<!DOCTYPE fontconfig SYSTEM "fonts.dtd">
<fontconfig>
  <selectfont>
    <rejectfont>
      <pattern>
        <patelt name="family">
          <string>Linux Biolinum Capitals O</string>
        </patelt>
      </pattern>
      <pattern>
        <patelt name="family">
          <string>Linux Biolinum Keyboard O</string>
        </patelt>
      </pattern>
      <pattern>
        <patelt name="family">
          <string>Linux Biolinum Outline O</string>
        </patelt>
      </pattern>
      <pattern>
        <patelt name="family">
          <string>Linux Biolinum Shadow O</string>
        </patelt>
      </pattern>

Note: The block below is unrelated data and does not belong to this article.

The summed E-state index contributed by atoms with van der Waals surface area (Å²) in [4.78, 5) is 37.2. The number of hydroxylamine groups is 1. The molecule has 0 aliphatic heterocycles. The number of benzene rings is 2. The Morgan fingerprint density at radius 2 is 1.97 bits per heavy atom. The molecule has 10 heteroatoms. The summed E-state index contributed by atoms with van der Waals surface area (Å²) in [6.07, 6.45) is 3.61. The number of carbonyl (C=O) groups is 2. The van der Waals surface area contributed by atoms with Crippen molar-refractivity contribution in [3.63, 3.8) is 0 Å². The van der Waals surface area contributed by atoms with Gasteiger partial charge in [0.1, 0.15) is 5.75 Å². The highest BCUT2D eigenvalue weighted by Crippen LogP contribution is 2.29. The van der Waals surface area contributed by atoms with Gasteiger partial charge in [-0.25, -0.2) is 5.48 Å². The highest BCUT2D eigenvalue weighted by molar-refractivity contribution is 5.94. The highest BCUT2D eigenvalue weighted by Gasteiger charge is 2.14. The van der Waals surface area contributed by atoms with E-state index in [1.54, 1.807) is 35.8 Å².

<pattern>
        <patelt name="family">
          <string>Linux Libertine Capitals O</string>
        </patelt>
      </pattern>
      <pattern>
        <patelt name="family">
          <string>Linux Libertine Display Capitals O</string>
        </patelt>
      </pattern>
      <pattern>
        <patelt name="family">
          <string>Linux Libertine Display O</string>
        </patelt>
      </pattern>
      <pattern>
        <patelt name="family">
          <string>Linux Libertine Display Slanted O</string>
        </patelt>
      </pattern>
      <pattern>
        <patelt name="family">
          <string>Linux Libertine Initials O</string>
        </patelt>
      </pattern>
    </rejectfont>
  </selectfont>
</fontconfig>

Place these files in ~/.config/fontconf/conf.d to alter a single user's configuration, or /etc/fonts/conf.d to alter the system configuration. Note system files should also be prefixed with a number, like "20-", to be correctly sequenced in the configuration. Files in the user configuration need only be sequenced in complex (fontconfig expert) configurations.